LAKEVIEW — Richard James Zieman was a bouncer at a club in River North when a young man named Joe captured his attention.
The "striking" 20-something had an angelic face, but in a split second, "he could turn on you with a look of a killer," said Zieman, 60, who worked at Reynolds Aluminum as a product manager before working as a bouncer for fun. Zieman started chatting with him.
He learned that Joe was in a gang and wanted to be a rapper. He learned that to do it, Joe needed money to produce a CD to sell on the street — a cost usually funded by gang leaders.
Joe was not the only one. Many of his friends also needed the money to build their rap CDs, but dependence on gang leaders made it nearly impossible to leave the gang life behind even if the CD sold well, Zieman said.
"It's like the mafia," Zieman said. "You can't get out."
Zieman started spending time with Joe — going as far as to give him some $4,000 to pay for studio time.
His relationship with Joe struck a chord with Zieman, who is also a playwright. Next Friday, the Athenaeum Theatre will debut Zieman's "The Last Hand," a play based on Joe and other young people in gangs with dreams of stardom amid violence in Chicago.
"I don’t think a lot of people know that this is what these kids go through," Zieman said. "The essence of the story is based on true fact."
"The Last Hand" is about a young man named Angel on the West Side who, like Joe, aspires to be a rapper, and his friend Clip, a gang enforcer who must choose between loyalty to the gang and loyalty to Angel.
The play's director, Samuel G. Roberson, teaches young African-American men how to work through violence and family issues via theater and film. He said he was attracted to the play because many of men he works with face the same issues as Angel.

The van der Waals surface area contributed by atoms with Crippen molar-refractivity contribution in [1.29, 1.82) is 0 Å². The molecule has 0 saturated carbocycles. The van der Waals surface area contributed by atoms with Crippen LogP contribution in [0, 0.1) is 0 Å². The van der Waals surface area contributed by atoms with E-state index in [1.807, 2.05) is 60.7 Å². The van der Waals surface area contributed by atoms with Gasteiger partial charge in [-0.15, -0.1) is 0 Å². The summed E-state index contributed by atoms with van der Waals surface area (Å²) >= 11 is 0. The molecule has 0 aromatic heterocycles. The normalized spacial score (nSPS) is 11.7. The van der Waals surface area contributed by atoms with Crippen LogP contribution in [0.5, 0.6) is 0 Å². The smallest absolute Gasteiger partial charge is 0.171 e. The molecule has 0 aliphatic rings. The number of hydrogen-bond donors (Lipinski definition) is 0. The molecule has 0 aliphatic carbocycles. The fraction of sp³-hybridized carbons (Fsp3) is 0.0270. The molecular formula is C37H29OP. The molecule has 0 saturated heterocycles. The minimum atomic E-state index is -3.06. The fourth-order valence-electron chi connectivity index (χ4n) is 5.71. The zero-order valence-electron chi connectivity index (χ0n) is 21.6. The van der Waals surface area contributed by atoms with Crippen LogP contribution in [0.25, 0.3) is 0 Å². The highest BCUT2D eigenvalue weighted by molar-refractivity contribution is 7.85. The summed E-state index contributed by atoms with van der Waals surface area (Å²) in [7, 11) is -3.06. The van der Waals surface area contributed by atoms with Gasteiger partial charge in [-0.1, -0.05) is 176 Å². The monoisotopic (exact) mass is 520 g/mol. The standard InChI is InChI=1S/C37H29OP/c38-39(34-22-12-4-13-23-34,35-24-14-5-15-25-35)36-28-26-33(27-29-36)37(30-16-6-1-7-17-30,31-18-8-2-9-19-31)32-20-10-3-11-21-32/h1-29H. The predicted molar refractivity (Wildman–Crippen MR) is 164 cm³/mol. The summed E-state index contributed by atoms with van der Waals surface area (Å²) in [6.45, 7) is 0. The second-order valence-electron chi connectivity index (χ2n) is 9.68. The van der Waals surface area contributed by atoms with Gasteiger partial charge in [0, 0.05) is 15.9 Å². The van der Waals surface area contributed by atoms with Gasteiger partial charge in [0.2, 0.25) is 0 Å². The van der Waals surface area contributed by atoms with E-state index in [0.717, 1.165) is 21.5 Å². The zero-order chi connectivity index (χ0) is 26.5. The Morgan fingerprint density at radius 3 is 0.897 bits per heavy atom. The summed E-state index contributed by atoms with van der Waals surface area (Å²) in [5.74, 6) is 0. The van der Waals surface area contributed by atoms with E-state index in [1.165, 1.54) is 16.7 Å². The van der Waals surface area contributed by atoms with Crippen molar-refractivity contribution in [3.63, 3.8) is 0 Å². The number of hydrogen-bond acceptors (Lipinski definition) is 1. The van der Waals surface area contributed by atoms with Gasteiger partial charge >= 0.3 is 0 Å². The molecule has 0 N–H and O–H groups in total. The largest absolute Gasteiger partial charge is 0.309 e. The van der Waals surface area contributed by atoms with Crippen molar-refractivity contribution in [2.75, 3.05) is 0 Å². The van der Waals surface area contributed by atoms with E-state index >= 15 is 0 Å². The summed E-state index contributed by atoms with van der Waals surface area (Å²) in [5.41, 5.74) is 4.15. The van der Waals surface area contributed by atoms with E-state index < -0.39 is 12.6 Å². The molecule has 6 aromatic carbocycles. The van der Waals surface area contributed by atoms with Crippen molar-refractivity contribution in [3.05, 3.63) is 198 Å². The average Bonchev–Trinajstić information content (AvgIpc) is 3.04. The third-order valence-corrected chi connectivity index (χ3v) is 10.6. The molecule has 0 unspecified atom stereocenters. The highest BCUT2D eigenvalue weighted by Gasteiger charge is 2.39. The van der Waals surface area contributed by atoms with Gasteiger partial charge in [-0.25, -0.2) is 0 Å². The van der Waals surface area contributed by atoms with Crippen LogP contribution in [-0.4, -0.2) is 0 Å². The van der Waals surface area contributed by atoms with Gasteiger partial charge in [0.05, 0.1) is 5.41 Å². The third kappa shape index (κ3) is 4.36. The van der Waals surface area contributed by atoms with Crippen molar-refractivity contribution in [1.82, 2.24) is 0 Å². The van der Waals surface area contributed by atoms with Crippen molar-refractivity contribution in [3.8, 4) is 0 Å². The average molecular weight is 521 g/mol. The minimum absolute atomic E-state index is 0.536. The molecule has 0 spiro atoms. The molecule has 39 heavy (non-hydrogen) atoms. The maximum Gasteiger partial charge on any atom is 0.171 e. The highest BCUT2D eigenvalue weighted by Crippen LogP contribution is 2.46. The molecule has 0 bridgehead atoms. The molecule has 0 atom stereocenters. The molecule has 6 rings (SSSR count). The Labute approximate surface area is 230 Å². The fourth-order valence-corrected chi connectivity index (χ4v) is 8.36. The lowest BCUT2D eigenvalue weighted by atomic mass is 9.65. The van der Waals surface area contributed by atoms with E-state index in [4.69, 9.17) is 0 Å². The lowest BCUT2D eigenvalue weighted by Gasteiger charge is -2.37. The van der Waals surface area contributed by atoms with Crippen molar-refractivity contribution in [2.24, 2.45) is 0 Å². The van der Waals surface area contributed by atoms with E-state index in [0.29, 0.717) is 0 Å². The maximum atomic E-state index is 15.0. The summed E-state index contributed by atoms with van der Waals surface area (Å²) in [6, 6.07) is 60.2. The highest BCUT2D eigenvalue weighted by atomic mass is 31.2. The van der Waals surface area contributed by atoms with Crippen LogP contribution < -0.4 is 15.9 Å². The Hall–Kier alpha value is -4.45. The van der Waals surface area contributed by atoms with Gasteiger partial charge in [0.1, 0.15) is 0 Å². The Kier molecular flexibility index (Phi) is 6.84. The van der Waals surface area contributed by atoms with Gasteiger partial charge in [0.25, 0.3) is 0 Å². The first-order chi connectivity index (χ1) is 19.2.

Angel is trying to better himself, but he's doing it a way that's not positive.
"A lot of kids out here want to be superstars or see that as their only viable way out of the system," Roberson said. "They don't know there are other avenues. That's a conversation I'd like to have" with the play.
Zieman ultimately lost track of Joe, who kept asking him for money. When Zieman asked to see the street CD, Joe stopped calling back.
The playwright and former bouncer didn't intend to send a political message through the play. It's more about the story of the friendship between two gang members, with a backdrop of Chicago's violence, he said.
But Roberson plans to bring his students to the play with hopes that they'll start talking about the issues.
"Clip can be more than this thing [gangbanging] that people are putting on him," Roberson said. "That's the lesson to be learned in this play."
"The Last Hand" runs at The Athenaeum Theatre, 2936 N. Southport Ave., from Sept. 13 to Oct. 20. Shows are Thursday through Saturday at 7:30 p.m. Thursdays to Saturdays and 2 p.m. Sundays. Tickets cost $25 for adults, $15 for students and seniors.